Thursday, May 25, 2006

King Ralph? Not so much anymore

Matthew Shugart, always on the look-out for comparative federalism issues, takes note of Ralph Klein's hissy fit yesterday on the subject of including oil revenues in equalization formulae. Ralph claimed, incorrectly, that this would be unconstitutional. Matthew, more wisely, noted the similarity to issues in Nigeria and Iraq (all, with Canada, artificial creations of the British Empire, cursed with ill-distributed fossil fuels).

In a nutshell, in Canada, provincial governments have constitutional jurisdiction over, and to a large extent directly own, natural resources. The central government also has complicated formulae for equalization and transfers, designed in theory to ensure that all jurisdictions can have comparable public services at comparable levels of taxes. Oil and gas revenues are excluded from consideration.

There is no doubt that the system is broken, but much question of how to improve it. Not surprisingly, the debate tends towards zero-sum regionalist bickering. The most recent step in the dance has come from Klein, the Premier of Alberta, who threatens to leave the equalization system altogether.

Much to say on this subject, but for now, I'll just note that Matthew may be reading the politics wrong. In general, fed-bashing is a favourite sport of domestically weak politicians, and Klein is a lame duck. After being humiliated in a leadership review on March 31, 2006, he is going to leave when a new leader is chosen. It is quite possible that the new leader will be closer to Harper than Klein is. So this kind of rhetoric may be more of a sign of weakness than strength.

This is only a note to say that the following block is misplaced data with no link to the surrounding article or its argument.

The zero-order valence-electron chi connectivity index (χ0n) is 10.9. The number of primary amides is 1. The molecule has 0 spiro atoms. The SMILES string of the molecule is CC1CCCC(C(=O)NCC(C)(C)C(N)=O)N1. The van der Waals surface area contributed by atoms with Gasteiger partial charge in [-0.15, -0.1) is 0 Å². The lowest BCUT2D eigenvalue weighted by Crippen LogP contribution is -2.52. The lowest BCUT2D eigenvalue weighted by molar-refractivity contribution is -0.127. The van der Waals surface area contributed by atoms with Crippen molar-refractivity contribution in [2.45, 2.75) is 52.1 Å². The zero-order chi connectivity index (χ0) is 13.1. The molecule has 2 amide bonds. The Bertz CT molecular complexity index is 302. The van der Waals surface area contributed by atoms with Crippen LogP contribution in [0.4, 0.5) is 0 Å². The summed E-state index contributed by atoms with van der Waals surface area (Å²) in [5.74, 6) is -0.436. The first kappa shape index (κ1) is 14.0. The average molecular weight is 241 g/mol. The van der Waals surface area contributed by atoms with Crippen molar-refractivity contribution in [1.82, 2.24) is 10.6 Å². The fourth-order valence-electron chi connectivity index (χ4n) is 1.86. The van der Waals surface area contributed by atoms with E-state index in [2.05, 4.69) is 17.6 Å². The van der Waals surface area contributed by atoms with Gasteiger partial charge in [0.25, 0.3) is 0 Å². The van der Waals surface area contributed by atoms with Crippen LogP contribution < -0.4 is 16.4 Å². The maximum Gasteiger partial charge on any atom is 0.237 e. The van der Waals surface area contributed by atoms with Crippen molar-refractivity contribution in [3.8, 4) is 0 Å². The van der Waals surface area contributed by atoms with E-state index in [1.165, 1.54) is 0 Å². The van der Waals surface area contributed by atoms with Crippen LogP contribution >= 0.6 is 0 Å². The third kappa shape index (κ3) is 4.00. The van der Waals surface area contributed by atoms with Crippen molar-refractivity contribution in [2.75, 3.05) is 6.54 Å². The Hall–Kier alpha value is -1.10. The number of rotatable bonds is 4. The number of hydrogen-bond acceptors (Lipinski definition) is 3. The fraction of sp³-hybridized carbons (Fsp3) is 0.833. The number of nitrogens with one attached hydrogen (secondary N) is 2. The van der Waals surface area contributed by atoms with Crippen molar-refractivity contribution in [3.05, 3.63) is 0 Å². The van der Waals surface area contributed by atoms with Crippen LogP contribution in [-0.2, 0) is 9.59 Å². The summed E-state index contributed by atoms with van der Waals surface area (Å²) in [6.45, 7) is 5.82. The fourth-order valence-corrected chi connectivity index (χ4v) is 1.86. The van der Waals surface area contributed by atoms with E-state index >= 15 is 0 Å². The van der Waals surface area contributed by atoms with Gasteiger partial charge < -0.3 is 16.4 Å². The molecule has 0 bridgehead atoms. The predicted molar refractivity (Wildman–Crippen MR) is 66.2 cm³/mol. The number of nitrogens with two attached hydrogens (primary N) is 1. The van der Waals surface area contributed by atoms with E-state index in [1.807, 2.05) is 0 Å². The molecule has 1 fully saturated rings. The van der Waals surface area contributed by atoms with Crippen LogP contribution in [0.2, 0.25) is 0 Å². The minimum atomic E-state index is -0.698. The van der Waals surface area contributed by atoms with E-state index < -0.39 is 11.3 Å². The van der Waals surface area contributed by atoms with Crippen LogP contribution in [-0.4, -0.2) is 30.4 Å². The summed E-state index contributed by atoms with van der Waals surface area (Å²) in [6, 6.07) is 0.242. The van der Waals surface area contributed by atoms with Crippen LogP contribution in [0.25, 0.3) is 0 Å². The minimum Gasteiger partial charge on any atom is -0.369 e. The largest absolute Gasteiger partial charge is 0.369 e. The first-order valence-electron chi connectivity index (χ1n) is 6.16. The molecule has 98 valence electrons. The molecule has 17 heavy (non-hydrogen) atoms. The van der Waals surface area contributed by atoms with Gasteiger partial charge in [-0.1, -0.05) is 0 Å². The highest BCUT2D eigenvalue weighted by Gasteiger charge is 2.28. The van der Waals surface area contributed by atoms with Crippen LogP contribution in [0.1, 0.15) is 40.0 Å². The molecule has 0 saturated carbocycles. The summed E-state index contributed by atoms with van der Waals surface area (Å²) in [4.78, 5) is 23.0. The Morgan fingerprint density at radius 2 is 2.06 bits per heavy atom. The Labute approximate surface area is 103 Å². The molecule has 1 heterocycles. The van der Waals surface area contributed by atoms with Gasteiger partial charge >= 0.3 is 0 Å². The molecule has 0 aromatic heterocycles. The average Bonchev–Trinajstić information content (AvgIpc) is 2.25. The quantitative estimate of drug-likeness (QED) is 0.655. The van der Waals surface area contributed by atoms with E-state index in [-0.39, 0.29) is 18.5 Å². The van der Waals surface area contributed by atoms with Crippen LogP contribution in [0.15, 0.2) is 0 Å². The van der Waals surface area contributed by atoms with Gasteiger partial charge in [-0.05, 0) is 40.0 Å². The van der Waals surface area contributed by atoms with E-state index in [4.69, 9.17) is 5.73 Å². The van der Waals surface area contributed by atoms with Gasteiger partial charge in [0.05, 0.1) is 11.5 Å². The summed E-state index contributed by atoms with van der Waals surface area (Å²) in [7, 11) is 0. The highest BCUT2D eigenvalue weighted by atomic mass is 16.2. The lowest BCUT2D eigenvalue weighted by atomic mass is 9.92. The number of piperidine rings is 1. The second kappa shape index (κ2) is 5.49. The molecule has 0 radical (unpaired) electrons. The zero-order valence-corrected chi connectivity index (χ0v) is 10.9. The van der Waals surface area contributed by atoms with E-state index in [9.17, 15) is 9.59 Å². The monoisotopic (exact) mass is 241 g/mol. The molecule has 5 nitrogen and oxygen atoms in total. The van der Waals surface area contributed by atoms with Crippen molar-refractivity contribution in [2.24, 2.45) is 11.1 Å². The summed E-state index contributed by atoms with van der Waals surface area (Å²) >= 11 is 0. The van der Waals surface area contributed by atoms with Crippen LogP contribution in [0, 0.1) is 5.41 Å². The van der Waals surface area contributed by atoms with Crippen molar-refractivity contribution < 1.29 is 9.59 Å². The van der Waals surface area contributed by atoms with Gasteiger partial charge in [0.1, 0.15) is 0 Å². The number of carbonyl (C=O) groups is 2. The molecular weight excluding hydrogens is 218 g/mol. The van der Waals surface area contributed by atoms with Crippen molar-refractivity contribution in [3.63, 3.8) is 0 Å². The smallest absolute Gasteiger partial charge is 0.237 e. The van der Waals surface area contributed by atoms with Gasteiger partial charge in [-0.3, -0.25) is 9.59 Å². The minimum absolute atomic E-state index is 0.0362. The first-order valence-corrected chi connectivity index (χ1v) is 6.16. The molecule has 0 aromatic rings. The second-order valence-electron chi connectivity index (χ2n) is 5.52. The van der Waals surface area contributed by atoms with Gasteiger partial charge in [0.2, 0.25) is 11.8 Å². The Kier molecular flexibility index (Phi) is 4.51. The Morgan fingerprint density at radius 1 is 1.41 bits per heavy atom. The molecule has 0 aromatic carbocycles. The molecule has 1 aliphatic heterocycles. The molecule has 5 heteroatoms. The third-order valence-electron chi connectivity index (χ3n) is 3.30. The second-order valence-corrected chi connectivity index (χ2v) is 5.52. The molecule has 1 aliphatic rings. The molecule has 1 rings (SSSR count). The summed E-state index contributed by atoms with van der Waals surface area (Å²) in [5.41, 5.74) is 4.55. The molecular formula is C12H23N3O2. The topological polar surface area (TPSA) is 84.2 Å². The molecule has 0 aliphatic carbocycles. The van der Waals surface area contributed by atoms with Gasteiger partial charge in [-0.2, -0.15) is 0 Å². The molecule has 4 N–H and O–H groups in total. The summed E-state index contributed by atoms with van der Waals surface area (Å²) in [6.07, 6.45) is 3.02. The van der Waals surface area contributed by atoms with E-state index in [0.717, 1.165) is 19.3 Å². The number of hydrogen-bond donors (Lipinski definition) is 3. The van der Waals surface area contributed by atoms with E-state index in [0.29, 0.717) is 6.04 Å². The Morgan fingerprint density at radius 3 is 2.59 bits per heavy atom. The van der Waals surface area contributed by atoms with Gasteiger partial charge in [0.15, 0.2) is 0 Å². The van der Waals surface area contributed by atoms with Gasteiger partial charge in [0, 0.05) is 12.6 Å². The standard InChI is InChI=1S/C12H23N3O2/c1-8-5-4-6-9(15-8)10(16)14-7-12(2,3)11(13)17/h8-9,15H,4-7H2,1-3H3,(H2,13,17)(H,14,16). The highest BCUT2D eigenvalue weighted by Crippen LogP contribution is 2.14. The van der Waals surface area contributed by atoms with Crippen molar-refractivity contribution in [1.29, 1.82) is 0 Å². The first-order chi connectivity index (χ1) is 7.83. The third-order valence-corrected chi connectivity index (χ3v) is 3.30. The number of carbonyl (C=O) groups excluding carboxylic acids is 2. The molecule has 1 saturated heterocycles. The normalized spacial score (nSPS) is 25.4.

That's not to say that Alberta won't fight hard for its interests. But there are multiple dimensions to any deal, and Alberta would have a lot to gain if the federal government visits "tax room" on the provinces. There are bitter memories of the genuinely destructive policies of Trudeau a quarter century ago, but I think Alberta will ultimately compromise.


David Wozney said...

The “Government of the Province of Alberta” claims authority from the “Alberta Act” which was supposedly enacted by the Canadian Parliament in 1905.

The "Alberta Act", drafted in 1905, states: "Therefore His Majesty, by and with the advice and consent of the Senate and House of Commons of Canada, enacts as follows:-".

In 1905, Section 9 of the British North America Act, 1867, now called the Constitution Act, 1867, stated: "The Executive Government and Authority of and over Canada is hereby declared to continue and be vested in the Queen".

In 1905, Section 17 stated: "There shall be One Parliament for Canada, consisting of the Queen, an Upper House styled the Senate, and the House of Commons".

In 1905, Section 91 stated: "It shall be lawful for the Queen, by and with the Advice and Consent of the Senate and House of Commons, to make Laws for the Peace, Order, and good Government of Canada, in relation to all Matters not coming within the Classes of Subjects assigned exclusively to the Legislatures of the Provinces; ...".

What was the name of Canada's constitutional Queen regnant who had executive government and authority of and over Canada when the "Alberta Act" was drafted in 1905?

PithLord said...


Well, by 1905, Queen Victoria had died, and Edward VII was on the throne. Executive authority was vested in him, as was the power to enact statutes with the advice and consent of the relative legislature.